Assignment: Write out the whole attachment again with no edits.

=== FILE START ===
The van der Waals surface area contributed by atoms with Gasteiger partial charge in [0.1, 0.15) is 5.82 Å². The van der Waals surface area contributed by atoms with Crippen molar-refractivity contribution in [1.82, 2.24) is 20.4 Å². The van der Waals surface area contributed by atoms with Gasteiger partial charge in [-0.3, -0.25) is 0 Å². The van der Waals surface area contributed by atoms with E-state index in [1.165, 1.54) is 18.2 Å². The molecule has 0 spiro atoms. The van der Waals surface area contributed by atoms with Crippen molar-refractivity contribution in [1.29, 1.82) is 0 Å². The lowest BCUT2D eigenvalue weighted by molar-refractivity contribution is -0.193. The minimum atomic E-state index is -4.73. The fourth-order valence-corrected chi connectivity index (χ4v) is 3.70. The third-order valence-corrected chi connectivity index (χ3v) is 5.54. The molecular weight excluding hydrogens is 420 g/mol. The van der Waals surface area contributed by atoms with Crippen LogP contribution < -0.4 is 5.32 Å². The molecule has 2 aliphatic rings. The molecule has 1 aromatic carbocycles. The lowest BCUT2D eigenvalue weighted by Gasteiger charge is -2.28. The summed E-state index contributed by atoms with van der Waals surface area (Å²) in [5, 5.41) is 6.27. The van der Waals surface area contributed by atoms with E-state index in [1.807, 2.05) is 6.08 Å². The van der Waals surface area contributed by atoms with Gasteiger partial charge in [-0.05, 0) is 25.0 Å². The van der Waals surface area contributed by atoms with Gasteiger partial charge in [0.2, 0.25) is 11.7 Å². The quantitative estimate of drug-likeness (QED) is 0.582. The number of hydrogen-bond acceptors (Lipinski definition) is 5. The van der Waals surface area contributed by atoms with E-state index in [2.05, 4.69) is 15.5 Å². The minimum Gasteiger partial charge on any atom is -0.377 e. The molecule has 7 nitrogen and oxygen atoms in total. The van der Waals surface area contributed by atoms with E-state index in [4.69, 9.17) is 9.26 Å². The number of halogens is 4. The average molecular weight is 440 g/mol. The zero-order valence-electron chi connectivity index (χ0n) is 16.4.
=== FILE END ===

The van der Waals surface area contributed by atoms with Gasteiger partial charge in [0.1, 0.15) is 5.82 Å². The van der Waals surface area contributed by atoms with Crippen molar-refractivity contribution in [1.82, 2.24) is 20.4 Å². The van der Waals surface area contributed by atoms with Gasteiger partial charge in [-0.3, -0.25) is 0 Å². The van der Waals surface area contributed by atoms with E-state index in [1.165, 1.54) is 18.2 Å². The molecule has 0 spiro atoms. The van der Waals surface area contributed by atoms with Crippen molar-refractivity contribution in [1.29, 1.82) is 0 Å². The lowest BCUT2D eigenvalue weighted by molar-refractivity contribution is -0.193. The minimum atomic E-state index is -4.73. The fourth-order valence-corrected chi connectivity index (χ4v) is 3.70. The third-order valence-corrected chi connectivity index (χ3v) is 5.54. The molecular weight excluding hydrogens is 420 g/mol. The van der Waals surface area contributed by atoms with Crippen LogP contribution < -0.4 is 5.32 Å². The molecule has 2 aliphatic rings. The molecule has 1 aromatic carbocycles. The lowest BCUT2D eigenvalue weighted by Gasteiger charge is -2.28. The summed E-state index contributed by atoms with van der Waals surface area (Å²) in [5, 5.41) is 6.27. The van der Waals surface area contributed by atoms with E-state index in [1.807, 2.05) is 6.08 Å². The van der Waals surface area contributed by atoms with Gasteiger partial charge in [-0.05, 0) is 25.0 Å². The van der Waals surface area contributed by atoms with Gasteiger partial charge in [0.2, 0.25) is 11.7 Å². The quantitative estimate of drug-likeness (QED) is 0.582. The number of hydrogen-bond acceptors (Lipinski definition) is 5. The van der Waals surface area contributed by atoms with E-state index in [2.05, 4.69) is 15.5 Å². The minimum Gasteiger partial charge on any atom is -0.377 e. The molecule has 7 nitrogen and oxygen atoms in total. The van der Waals surface area contributed by atoms with E-state index in [4.69, 9.17) is 9.26 Å². The number of halogens is 4. The average molecular weight is 440 g/mol. The zero-order valence-electron chi connectivity index (χ0n) is 16.4.